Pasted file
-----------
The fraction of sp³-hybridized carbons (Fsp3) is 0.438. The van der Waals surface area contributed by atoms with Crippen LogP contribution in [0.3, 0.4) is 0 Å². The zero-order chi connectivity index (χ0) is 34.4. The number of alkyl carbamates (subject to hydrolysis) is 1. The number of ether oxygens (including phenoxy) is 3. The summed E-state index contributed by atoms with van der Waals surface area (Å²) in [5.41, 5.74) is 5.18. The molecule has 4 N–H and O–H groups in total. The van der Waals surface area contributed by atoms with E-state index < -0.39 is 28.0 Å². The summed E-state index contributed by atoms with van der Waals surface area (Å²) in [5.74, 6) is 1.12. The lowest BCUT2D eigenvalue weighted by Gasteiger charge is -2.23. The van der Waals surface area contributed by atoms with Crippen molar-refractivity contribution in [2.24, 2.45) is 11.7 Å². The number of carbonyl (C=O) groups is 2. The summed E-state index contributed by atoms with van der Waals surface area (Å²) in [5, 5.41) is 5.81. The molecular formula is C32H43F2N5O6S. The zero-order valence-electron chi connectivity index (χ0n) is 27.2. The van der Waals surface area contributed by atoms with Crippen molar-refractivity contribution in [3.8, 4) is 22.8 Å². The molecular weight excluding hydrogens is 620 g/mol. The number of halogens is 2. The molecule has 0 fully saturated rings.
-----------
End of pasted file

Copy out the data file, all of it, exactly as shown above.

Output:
The fraction of sp³-hybridized carbons (Fsp3) is 0.438. The van der Waals surface area contributed by atoms with Crippen LogP contribution in [0.3, 0.4) is 0 Å². The zero-order chi connectivity index (χ0) is 34.4. The number of alkyl carbamates (subject to hydrolysis) is 1. The number of ether oxygens (including phenoxy) is 3. The summed E-state index contributed by atoms with van der Waals surface area (Å²) in [5.41, 5.74) is 5.18. The molecule has 4 N–H and O–H groups in total. The van der Waals surface area contributed by atoms with E-state index < -0.39 is 28.0 Å². The summed E-state index contributed by atoms with van der Waals surface area (Å²) in [5.74, 6) is 1.12. The lowest BCUT2D eigenvalue weighted by Gasteiger charge is -2.23. The van der Waals surface area contributed by atoms with Crippen molar-refractivity contribution in [2.24, 2.45) is 11.7 Å². The number of carbonyl (C=O) groups is 2. The summed E-state index contributed by atoms with van der Waals surface area (Å²) in [5, 5.41) is 5.81. The molecular formula is C32H43F2N5O6S. The zero-order valence-electron chi connectivity index (χ0n) is 27.2. The van der Waals surface area contributed by atoms with Crippen molar-refractivity contribution in [3.8, 4) is 22.8 Å². The molecular weight excluding hydrogens is 620 g/mol. The number of halogens is 2. The molecule has 0 fully saturated rings.